After House Speaker Nancy Pelosi excluded a plan to keep unemployment down by subsidizing firms to keep workers on payrolls from her relief package last week, dozens of progressives have banded together with 10 “front-line” Democrats from swing districts to introduce it as a standalone piece of legislation.
The Paycheck Recovery Act, authored by Rep. Pramila Jayapal, D-Wash., aims to make sure that paychecks are flowing from employers to workers during the coronavirus pandemic. A previous version, the Paycheck Guarantee Act, had been a priority of the Congressional Progressive Caucus, of which Jayapal is a co-chair. The bill subsidizes struggling companies’ payrolls in order to discourage layoffs and keep unemployment down. While Pelosi had said she was open to considering the idea, she ultimately kept it out of the HEROES Act, the coronavirus relief bill passed by the House on Friday, which includes an extension of unemployment subsidies. Jayapal confronted her on a private caucus conference call over the decision, and Pelosi aides later pushed back, criticizing the measure for not having official legislative text or Republican co-sponsors.
Jayapal ultimately voted against the legislation, along with eight other progressives, citing the exclusion of her program. They were joined by five front-liners, some of whom objected to the paycheck measure’s omission, others of whom opposed it from the right, complaining of a lack of bipartisan buy-in.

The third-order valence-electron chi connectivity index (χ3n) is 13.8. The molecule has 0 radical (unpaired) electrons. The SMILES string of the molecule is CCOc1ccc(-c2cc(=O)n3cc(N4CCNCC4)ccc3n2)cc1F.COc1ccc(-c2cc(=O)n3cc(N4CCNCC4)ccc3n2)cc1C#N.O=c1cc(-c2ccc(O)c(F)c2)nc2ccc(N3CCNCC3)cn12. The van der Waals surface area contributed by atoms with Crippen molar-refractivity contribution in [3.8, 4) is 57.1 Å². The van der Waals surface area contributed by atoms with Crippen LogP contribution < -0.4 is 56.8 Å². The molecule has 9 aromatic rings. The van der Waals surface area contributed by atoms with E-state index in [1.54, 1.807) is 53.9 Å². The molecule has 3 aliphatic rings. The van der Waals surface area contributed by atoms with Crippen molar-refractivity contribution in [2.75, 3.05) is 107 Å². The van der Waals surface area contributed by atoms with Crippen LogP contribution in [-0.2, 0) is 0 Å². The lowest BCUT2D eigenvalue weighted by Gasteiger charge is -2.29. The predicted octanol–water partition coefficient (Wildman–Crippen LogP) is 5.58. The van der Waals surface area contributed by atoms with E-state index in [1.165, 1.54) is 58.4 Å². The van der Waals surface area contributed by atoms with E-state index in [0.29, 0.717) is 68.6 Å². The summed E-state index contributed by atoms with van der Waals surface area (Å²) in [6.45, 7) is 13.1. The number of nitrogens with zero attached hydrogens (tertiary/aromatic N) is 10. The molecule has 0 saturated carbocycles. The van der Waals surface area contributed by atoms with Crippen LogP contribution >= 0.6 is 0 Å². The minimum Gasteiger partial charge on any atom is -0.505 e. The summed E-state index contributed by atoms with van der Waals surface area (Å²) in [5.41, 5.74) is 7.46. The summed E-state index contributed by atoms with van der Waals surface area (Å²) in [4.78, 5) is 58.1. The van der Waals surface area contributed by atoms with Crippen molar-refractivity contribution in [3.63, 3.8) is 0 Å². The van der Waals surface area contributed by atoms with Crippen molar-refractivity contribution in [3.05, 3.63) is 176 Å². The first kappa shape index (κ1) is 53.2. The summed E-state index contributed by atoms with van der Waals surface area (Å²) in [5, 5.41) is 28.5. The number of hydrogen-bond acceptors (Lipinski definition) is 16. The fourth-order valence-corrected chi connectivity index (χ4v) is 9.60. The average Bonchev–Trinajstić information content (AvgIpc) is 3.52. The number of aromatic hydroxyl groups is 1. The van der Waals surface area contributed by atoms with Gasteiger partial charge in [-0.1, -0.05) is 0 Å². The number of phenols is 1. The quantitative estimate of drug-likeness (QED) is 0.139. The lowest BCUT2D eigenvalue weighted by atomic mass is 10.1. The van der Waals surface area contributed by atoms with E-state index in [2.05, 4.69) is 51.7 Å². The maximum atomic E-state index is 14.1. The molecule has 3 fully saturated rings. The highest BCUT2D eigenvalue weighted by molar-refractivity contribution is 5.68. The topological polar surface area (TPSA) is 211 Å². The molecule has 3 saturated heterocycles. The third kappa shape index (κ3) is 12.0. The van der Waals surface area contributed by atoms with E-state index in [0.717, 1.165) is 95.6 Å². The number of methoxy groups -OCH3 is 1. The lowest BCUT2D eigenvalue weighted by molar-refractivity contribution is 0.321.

The stampede of front-liners toward Jayapal’s new bill, according to people involved in the negotiations, is driven by an intersection of policy and electoral concerns. The front-liners are concerned that Pelosi’s rejection of the paycheck bill, and her focus on unemployment, makes for poor politics, and they have complained that they are getting hammered at home by Republicans, who are dubbing Democrats the party of unemployment.
The alliance of swing-district Democrats and the progressive wing of the party represents a new threat to House Democratic leadership’s domination of the caucus. Because of the stark partisan divide in the House, Pelosi can’t rely on the few remaining moderate Republicans to push legislation over the top. Instead, leadership typically shapes legislation to appeal to the swing-district bloc of Democrats — there are 42 front-liners who the party considers in need of electoral protection — then bludgeons progressives into supporting it, arguing that whatever is being offered is better than nothing and promotes the necessary goal of maintaining the majority, without which progressives have no power at all. Efforts by progressives to organize enough no votes to extract leverage in negotiations over coronavirus relief have so far not come to fruition, but teaming with front-liners opens up a new potential strategy as the pandemic scrambles political calculations.